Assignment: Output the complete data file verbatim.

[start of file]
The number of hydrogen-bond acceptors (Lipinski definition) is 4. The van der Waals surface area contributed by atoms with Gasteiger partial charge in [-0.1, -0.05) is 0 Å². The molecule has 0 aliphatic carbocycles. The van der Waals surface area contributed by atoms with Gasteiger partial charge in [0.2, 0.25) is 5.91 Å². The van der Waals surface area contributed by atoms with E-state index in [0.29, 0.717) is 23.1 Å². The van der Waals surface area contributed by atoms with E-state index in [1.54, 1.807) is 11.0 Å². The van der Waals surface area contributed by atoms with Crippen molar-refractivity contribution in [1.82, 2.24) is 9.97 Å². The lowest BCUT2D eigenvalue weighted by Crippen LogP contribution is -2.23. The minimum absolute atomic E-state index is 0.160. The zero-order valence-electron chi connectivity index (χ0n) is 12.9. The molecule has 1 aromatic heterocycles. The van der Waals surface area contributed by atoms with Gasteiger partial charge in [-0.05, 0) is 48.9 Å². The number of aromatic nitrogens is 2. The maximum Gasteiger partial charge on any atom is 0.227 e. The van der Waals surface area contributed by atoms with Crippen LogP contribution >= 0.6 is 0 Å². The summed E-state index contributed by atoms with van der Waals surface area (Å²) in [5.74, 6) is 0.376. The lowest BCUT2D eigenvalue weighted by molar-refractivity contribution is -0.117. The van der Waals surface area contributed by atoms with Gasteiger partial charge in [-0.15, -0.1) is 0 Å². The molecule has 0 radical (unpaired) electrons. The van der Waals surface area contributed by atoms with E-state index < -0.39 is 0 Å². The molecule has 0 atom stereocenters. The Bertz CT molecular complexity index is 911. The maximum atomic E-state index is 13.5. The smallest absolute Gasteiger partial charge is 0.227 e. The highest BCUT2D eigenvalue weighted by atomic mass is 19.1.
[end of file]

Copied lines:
The number of hydrogen-bond acceptors (Lipinski definition) is 4. The van der Waals surface area contributed by atoms with Gasteiger partial charge in [-0.1, -0.05) is 0 Å². The molecule has 0 aliphatic carbocycles. The van der Waals surface area contributed by atoms with Gasteiger partial charge in [0.2, 0.25) is 5.91 Å². The van der Waals surface area contributed by atoms with E-state index in [0.29, 0.717) is 23.1 Å². The van der Waals surface area contributed by atoms with E-state index in [1.54, 1.807) is 11.0 Å². The van der Waals surface area contributed by atoms with Crippen molar-refractivity contribution in [1.82, 2.24) is 9.97 Å². The lowest BCUT2D eigenvalue weighted by Crippen LogP contribution is -2.23. The minimum absolute atomic E-state index is 0.160. The zero-order valence-electron chi connectivity index (χ0n) is 12.9. The molecule has 1 aromatic heterocycles. The van der Waals surface area contributed by atoms with Gasteiger partial charge in [-0.05, 0) is 48.9 Å². The number of aromatic nitrogens is 2. The maximum Gasteiger partial charge on any atom is 0.227 e. The van der Waals surface area contributed by atoms with Crippen LogP contribution >= 0.6 is 0 Å². The summed E-state index contributed by atoms with van der Waals surface area (Å²) in [5.74, 6) is 0.376. The lowest BCUT2D eigenvalue weighted by molar-refractivity contribution is -0.117. The van der Waals surface area contributed by atoms with Gasteiger partial charge in [-0.15, -0.1) is 0 Å². The molecule has 0 radical (unpaired) electrons. The van der Waals surface area contributed by atoms with E-state index < -0.39 is 0 Å². The molecule has 0 atom stereocenters. The Bertz CT molecular complexity index is 911. The maximum atomic E-state index is 13.5. The smallest absolute Gasteiger partial charge is 0.227 e. The highest BCUT2D eigenvalue weighted by atomic mass is 19.1.